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Christchurch, New Zealand

Introduction

 

Christchurch is the largest city in the South Island of New Zealand and the seat of the Canterbury Region. The Christchurch urban area lies on the South Island’s east coast, just north of Banks Peninsula. It is home to 394,700 residents, making it New Zealand’s third most-populous city behind Auckland and Wellington.

 

History

 

In 1876 has indicated that the Christchurch area was first settled by moa-hunting tribes about 1250 CE. These first inhabitants were thought to have been followed by the Waitaha tribe, who are said to have migrated from the East coast of the North Island in the 16th century. Captain Joseph Thomas, the Canterbury Association’s Chief Surveyor, surveyed the surrounding area. By December 1849 he had commissioned the construction of a road from Port Cooper. On Saturday 4 September 2010, a magnitude 7.1 earthquake struck Christchurch and the central Canterbury region at 4:35 am. Located near Darfield, west of the city at a depth of (10 kilometers/6.2 miles), it caused widespread damage to the city and minor injuries, but no direct fatalities.

 

Economy

 

Christchurch is the second largest manufacturing centre in New Zealand behind Auckland, the sector being the second largest contributor to the local economy,[73] with firms such as Anderson’s making steel work for bridges, tunnels, and hydro-electric dams in the early days of infrastructure work. Now manufacturing is mainly of light products and the key market is Australia, with firms such as those pioneered by the Stewart family among the larger employers. Before clothing manufacture largely moved to Asia, Christchurch was the centre of the New Zealand clothing industry. The firms that remain mostly design and market, and manufacture in Asia. The city also had five footwear manufacturers, but these have been replaced by imports. In recent times, the University of Canterbury engineering school and computer science department play an important role in supplying staff and research for the technology industries, and the Christchurch Polytechnic Institute of Technology provides a flow of trained technicians and engineers. Locally and nationally, the IT sector is known not for its size but for producing innovative and entrepreneurial solutions, products and concepts.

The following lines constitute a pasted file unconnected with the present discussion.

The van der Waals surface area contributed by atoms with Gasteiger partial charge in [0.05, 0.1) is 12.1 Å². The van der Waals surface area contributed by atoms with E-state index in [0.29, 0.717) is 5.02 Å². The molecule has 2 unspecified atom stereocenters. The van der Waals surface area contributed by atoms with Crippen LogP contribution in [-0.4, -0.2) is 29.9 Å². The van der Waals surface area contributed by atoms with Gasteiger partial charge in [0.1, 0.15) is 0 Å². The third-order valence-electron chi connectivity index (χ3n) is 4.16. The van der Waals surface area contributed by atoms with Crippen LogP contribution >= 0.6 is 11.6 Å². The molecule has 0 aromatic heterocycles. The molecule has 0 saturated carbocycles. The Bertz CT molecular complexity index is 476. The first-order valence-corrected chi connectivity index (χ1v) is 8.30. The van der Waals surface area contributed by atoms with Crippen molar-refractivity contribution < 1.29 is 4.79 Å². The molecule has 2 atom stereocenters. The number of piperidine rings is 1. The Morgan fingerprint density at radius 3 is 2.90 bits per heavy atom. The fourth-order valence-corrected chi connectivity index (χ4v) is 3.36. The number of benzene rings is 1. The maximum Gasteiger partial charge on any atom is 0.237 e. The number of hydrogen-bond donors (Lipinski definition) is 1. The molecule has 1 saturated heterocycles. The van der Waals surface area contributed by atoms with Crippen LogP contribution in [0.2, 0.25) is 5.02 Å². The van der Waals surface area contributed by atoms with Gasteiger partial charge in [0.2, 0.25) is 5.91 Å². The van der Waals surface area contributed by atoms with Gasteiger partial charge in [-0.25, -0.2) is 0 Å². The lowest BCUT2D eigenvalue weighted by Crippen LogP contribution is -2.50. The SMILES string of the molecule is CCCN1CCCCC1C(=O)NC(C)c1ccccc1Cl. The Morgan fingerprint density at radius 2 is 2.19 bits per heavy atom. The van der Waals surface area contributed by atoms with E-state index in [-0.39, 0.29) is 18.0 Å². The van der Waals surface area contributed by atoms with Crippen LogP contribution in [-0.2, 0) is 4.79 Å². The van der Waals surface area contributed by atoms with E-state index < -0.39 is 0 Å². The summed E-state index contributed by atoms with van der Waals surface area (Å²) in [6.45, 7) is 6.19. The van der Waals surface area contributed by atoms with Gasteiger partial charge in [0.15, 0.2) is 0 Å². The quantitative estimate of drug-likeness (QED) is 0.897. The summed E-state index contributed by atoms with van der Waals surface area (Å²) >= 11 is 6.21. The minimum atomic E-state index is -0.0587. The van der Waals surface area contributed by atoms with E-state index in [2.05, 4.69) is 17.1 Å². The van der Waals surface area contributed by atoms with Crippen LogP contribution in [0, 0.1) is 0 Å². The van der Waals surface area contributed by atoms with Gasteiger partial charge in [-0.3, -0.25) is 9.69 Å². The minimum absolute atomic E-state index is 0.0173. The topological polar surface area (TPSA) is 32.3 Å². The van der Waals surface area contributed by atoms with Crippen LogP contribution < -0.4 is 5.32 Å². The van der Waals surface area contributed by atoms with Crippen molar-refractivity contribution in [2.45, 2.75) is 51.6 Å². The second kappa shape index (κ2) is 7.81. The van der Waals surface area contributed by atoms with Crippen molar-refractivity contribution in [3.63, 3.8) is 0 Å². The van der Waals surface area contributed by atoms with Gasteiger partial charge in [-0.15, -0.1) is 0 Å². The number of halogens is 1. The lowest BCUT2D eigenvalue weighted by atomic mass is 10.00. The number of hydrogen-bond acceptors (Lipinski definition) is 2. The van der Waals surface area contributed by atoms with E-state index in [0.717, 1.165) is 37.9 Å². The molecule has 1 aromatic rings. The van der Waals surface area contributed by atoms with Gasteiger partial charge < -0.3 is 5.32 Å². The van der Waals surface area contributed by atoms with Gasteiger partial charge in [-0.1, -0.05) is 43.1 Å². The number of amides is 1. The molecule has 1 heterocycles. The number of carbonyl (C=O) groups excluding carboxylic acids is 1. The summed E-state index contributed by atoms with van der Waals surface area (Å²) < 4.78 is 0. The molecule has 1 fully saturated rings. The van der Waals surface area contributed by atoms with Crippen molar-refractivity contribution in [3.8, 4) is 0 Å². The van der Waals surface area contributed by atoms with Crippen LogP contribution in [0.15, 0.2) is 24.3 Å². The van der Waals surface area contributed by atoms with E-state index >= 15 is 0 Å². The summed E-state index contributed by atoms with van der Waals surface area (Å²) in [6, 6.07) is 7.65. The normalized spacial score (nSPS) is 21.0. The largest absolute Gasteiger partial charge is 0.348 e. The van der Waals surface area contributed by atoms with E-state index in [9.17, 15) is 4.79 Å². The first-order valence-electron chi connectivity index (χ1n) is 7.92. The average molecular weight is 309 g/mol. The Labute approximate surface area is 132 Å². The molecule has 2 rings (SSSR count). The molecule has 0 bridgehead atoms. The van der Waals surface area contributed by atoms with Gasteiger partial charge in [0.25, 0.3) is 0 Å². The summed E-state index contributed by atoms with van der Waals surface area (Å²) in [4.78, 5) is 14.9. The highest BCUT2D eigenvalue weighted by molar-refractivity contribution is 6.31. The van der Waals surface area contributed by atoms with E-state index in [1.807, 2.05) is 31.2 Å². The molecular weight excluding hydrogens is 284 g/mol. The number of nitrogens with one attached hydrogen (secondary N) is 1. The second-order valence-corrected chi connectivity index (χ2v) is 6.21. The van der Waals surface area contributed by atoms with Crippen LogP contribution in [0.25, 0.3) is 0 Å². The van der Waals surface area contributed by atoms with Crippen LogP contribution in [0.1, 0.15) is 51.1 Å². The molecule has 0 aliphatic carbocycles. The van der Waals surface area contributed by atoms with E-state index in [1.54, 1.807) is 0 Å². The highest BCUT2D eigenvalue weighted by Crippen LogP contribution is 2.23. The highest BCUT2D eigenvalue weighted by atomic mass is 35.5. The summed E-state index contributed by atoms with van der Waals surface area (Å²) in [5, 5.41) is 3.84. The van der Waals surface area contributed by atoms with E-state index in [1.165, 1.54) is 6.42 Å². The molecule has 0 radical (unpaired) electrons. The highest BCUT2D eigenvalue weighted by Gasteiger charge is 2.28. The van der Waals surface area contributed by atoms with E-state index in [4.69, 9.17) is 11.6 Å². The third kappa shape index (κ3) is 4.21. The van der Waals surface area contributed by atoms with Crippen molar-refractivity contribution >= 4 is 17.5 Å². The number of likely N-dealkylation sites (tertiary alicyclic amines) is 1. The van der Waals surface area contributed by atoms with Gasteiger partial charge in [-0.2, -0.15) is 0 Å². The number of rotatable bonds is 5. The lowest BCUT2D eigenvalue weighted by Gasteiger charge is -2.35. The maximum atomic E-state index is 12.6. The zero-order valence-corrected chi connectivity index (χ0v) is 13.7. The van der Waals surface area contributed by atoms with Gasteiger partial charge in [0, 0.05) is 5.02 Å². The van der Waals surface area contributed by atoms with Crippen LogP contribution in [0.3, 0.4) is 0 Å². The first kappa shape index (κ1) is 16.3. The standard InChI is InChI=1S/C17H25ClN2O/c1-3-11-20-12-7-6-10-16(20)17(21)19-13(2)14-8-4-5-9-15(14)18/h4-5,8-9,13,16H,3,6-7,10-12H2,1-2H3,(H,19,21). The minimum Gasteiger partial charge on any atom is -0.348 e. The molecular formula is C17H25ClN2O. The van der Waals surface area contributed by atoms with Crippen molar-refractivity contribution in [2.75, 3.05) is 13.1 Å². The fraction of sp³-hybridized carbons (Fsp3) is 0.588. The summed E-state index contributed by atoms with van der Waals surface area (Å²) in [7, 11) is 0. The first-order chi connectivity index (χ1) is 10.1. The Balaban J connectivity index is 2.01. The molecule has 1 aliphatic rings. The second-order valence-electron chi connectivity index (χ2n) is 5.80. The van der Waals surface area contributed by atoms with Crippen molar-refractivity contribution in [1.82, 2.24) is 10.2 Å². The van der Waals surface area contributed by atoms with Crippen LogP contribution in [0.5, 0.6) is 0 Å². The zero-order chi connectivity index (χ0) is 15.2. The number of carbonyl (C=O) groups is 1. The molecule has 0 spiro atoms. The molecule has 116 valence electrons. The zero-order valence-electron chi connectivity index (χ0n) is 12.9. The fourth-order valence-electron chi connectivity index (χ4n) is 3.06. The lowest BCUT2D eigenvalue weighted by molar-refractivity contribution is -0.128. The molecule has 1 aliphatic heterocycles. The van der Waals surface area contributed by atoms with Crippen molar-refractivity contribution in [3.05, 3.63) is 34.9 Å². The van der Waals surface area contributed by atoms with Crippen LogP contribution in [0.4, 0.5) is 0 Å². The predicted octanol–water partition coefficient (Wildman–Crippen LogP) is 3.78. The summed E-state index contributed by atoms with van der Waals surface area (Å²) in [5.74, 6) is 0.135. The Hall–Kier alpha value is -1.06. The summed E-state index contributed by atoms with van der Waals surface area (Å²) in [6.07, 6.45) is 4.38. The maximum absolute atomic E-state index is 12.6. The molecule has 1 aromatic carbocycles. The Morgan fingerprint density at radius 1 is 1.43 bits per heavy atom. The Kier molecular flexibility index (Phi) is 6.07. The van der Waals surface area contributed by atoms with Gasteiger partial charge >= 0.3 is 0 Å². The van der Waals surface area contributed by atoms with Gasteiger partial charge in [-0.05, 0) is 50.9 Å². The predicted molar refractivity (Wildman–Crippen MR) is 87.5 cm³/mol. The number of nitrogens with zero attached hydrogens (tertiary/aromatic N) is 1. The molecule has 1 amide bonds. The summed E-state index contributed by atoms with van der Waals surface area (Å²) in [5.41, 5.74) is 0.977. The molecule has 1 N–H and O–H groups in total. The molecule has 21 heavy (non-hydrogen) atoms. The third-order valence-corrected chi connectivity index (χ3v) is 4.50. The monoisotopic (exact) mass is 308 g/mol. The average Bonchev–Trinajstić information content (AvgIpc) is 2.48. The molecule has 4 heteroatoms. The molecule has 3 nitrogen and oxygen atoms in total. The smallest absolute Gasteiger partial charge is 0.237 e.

Places to visit

 

Christchurch Art Gallery, Worcester Boulevard and Montreal St one block east of Botanic Gardens. Spectacular facility opened in 2003, the largest in the South Island, with over 3000 items and visiting exhibitions.

Botanic Gardens, (30 hectares/74 acres) of exotic and indigenous plants and trees wrapped in a loop of the picturesque Avon River and linking to the (160 hectare/395 acres) Hagley Park. These put the “Garden” in the “Garden City”, and the combined total with Hagley Park makes them the second largest inner-city park in the world.

 

Things to do

 

Antigua Boatsheds. Boat hire from historic British boatsheds for a hands-on water experience.

The Summit Road, drive it or bike it or take a bus then walk it. The road and the Crater Rim Walkway traverses the crest of the Port Hills, which separate Christchurch from Lyttelton Harbour. Breathtaking views over Christchurch, the Southern Alps, and Banks Peninsula often all from the same vantage point.

Riccarton Bush. The last remaining forest remnant on the Canterbury plains is in Christchurch city. If your time is limited in New Zealand , this is a great way to experience an example of the country’s native forests. The circular track passes under tall Kahikatea trees, and there is a diversity of small trees, climbers and ferns.

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